Divorce is considered the second highest stressor most people encounter, but if you’re already looking for an attorney, you probably don’t need anyone to tell you that. Since the outcome of your case can significantly impact your children, your home, your finances and potentially your career, you need to be sure you have the right person representing you.
If you’ve never hired an attorney before, there are some basic questions you should ask, because the answers will tell you if you’re talking to the right person. Before you hire a divorce attorney, ask these two questions:
Question 1: Other than family law, what areas of law do you practice?
If the answer to this question is anything other than “none”, you might want to reconsider.
Family law is a specialty, just like cardiology and oncology are medical specialties. If you needed open heart surgery, would you want a cardiologist – someone who has done hundreds or thousands of open heart surgeries, and knows everything that could potentially go wrong? Or would you go with a general surgeon who might have an appendectomy scheduled before you and a tonsillectomy after you?
Family law is different than criminal defense, personal injury, real estate law, and so on. While other attorneys might understand the basic concepts, once a divorce case gets beyond splitting the house and the 401(k), it can get complex very quickly. For example, consider just a few of the less common issues where a family lawyer provides much-needed expertise:
- Dividing unvested military retirement
- Temporary orders for custody and support
- Multiple states competing for jurisdiction over child custody issues
Perhaps more importantly, attorneys who focus on family law also know the court, and the court has a huge amount of discretion to determine what it considers “equitable” or “in the child’s best interests”. If you go into court with an attorney who knows which court doesn’t like 50/50 parenting time, or how another court usually calculates spousal support, you’ll have a significant advantage. Knowing where the court stands at the outset helps you understand your best and worst case scenarios and can help you decide when to settle and when to fight.
For example, let’s say your lawyer knows that a particular magistrate relies heavily on the recommendation of a Guardian ad Litem in custody matters, and you get a favorable recommendation from the Guardian. You might want to use that knowledge to take your case to trial, where the burden of changing that outcome will be on the other party. Conversely, if you get an unfavorable recommendation, you might want to try to reach a settlement that would be more favorable to you than the recommendation of the Guardian ad Litem, knowing that you might very likely lose in court. An attorney who focuses solely on family law will know the courts and the magistrates and help you achieve the best possible outcome.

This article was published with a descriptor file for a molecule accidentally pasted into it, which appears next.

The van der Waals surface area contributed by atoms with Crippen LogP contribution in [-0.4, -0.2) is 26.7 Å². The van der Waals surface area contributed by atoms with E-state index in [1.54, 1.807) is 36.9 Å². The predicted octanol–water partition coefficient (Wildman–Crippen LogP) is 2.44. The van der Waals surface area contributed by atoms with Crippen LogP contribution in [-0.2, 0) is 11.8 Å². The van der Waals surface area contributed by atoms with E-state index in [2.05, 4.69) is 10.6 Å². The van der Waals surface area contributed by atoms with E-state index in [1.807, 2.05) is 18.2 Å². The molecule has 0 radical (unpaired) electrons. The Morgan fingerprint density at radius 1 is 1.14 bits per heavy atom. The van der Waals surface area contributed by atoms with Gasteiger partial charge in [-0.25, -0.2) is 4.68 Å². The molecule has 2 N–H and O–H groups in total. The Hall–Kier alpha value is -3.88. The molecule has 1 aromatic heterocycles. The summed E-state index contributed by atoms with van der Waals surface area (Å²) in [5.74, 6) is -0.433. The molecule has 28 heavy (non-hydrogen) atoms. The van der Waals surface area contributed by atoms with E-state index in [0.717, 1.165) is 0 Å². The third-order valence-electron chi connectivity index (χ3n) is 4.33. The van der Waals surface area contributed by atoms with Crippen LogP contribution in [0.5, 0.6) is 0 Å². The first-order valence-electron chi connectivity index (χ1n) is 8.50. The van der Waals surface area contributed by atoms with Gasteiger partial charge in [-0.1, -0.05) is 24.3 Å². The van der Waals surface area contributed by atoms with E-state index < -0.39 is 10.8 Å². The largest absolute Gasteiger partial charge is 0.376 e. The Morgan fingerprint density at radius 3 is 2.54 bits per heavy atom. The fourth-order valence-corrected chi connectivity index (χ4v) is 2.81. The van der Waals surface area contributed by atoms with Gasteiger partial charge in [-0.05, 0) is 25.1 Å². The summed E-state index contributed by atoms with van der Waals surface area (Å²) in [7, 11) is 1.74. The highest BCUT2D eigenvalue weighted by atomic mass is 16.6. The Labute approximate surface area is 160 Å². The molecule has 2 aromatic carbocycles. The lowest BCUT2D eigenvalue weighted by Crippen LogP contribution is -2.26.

Question #2: What will the result of my case be?
No one can predict with certainty the outcome of a family law case, and anyone who tells you “I can get you custody of the kids and X amount in child support” is making you promises they can’t keep. It may not be the answer you were hoping for, but you should be looking for a lawyer who tells you the truth: “It depends on a lot of things, and there are no guarantees.”
We don’t live in a black and white world. Things like child custody, spousal support, and who gets to keep the house are going to be different in every single case. The court has the discretion to apply the facts of each case and determine what they consider to be “equitable”. No two divorces are ever the same, so answers to your questions will probably begin with “It’s possible that…”, or “Most likely…”, but the last thing you need during a divorce is to be given unrealistic expectations.
We understand that if you’re reading this and looking for a divorce attorney, some things in your life may not be going as you planned right now. But having a plan for what comes next can make all the difference in what your future looks like. You need to start narrowing the wide spectrum of possible results and position yourself to get closer to your preferred end of the spectrum.
A good family attorney will be able to outline for you what your best day in court and your worst day in court will look like; the more complex your case is, the further apart those two scenarios become. You need to know, for example, if your lowest possible child support payment is $300/month, and the highest payment is $850/month. That way, if you get an offer of $350/month, you know you should take it and run!
Everyone likes being told what they want to hear… until they have to face the harsh reality of the situation at the end. The truth is, you may have a tough time getting the outcome you want, or it might be difficult to get custody of the kids. But your attorney is there to give you the facts, guide you, inform you, and fight for you, not hide behind promises or set false expectations. If it’s likely that you’re going to be writing a check at the end of the day, or losing half of your retirement account or your house, it’s better to know that going in so you can formulate a plan for what comes next…like buying a new house before the divorce is finalized.
Very few things are certain in family law, but this much is: the better informed you are going in, the better off your position will be at the end.
Get the knowledge you need from an experienced family law attorney at Kirkland Sommers.